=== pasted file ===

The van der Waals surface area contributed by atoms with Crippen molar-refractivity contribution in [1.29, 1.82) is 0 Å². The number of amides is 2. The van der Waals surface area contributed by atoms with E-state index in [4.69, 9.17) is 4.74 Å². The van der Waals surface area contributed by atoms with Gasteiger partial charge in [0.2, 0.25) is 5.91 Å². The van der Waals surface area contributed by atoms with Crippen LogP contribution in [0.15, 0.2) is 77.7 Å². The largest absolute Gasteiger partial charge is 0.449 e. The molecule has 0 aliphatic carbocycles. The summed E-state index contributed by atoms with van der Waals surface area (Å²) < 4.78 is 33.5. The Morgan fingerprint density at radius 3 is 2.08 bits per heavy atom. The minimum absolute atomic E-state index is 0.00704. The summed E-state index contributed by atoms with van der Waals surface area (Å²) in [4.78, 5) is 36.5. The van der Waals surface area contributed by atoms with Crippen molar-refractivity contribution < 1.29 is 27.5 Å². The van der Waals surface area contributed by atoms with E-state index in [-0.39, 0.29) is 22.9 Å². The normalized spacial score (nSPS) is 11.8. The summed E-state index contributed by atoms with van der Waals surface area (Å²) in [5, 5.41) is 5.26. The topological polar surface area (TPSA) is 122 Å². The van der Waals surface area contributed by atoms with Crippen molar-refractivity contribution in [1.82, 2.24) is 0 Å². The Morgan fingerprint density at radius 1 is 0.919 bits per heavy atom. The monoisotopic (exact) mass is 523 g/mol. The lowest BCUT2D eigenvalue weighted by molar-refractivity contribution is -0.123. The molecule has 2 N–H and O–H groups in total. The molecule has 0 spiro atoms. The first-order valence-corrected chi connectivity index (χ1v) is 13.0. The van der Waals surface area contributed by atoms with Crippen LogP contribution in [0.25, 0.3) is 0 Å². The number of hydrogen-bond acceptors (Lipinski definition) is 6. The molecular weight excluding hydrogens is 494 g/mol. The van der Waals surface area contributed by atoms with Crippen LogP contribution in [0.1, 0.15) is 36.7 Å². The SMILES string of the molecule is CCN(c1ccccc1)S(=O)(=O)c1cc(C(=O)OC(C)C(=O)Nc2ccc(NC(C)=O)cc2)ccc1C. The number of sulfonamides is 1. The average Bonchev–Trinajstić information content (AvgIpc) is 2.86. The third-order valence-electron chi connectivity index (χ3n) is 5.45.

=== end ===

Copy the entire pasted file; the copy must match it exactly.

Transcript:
The van der Waals surface area contributed by atoms with Crippen molar-refractivity contribution in [1.29, 1.82) is 0 Å². The number of amides is 2. The van der Waals surface area contributed by atoms with E-state index in [4.69, 9.17) is 4.74 Å². The van der Waals surface area contributed by atoms with Gasteiger partial charge in [0.2, 0.25) is 5.91 Å². The van der Waals surface area contributed by atoms with Crippen LogP contribution in [0.15, 0.2) is 77.7 Å². The largest absolute Gasteiger partial charge is 0.449 e. The molecule has 0 aliphatic carbocycles. The summed E-state index contributed by atoms with van der Waals surface area (Å²) < 4.78 is 33.5. The Morgan fingerprint density at radius 3 is 2.08 bits per heavy atom. The minimum absolute atomic E-state index is 0.00704. The summed E-state index contributed by atoms with van der Waals surface area (Å²) in [4.78, 5) is 36.5. The van der Waals surface area contributed by atoms with Crippen molar-refractivity contribution < 1.29 is 27.5 Å². The van der Waals surface area contributed by atoms with E-state index in [-0.39, 0.29) is 22.9 Å². The normalized spacial score (nSPS) is 11.8. The summed E-state index contributed by atoms with van der Waals surface area (Å²) in [5, 5.41) is 5.26. The topological polar surface area (TPSA) is 122 Å². The van der Waals surface area contributed by atoms with Crippen molar-refractivity contribution in [1.82, 2.24) is 0 Å². The Morgan fingerprint density at radius 1 is 0.919 bits per heavy atom. The monoisotopic (exact) mass is 523 g/mol. The lowest BCUT2D eigenvalue weighted by molar-refractivity contribution is -0.123. The molecule has 2 N–H and O–H groups in total. The molecule has 0 spiro atoms. The first-order valence-corrected chi connectivity index (χ1v) is 13.0. The van der Waals surface area contributed by atoms with Crippen LogP contribution in [0.25, 0.3) is 0 Å². The number of hydrogen-bond acceptors (Lipinski definition) is 6. The molecular weight excluding hydrogens is 494 g/mol. The van der Waals surface area contributed by atoms with Crippen LogP contribution in [0.1, 0.15) is 36.7 Å². The SMILES string of the molecule is CCN(c1ccccc1)S(=O)(=O)c1cc(C(=O)OC(C)C(=O)Nc2ccc(NC(C)=O)cc2)ccc1C. The number of sulfonamides is 1. The average Bonchev–Trinajstić information content (AvgIpc) is 2.86. The third-order valence-electron chi connectivity index (χ3n) is 5.45.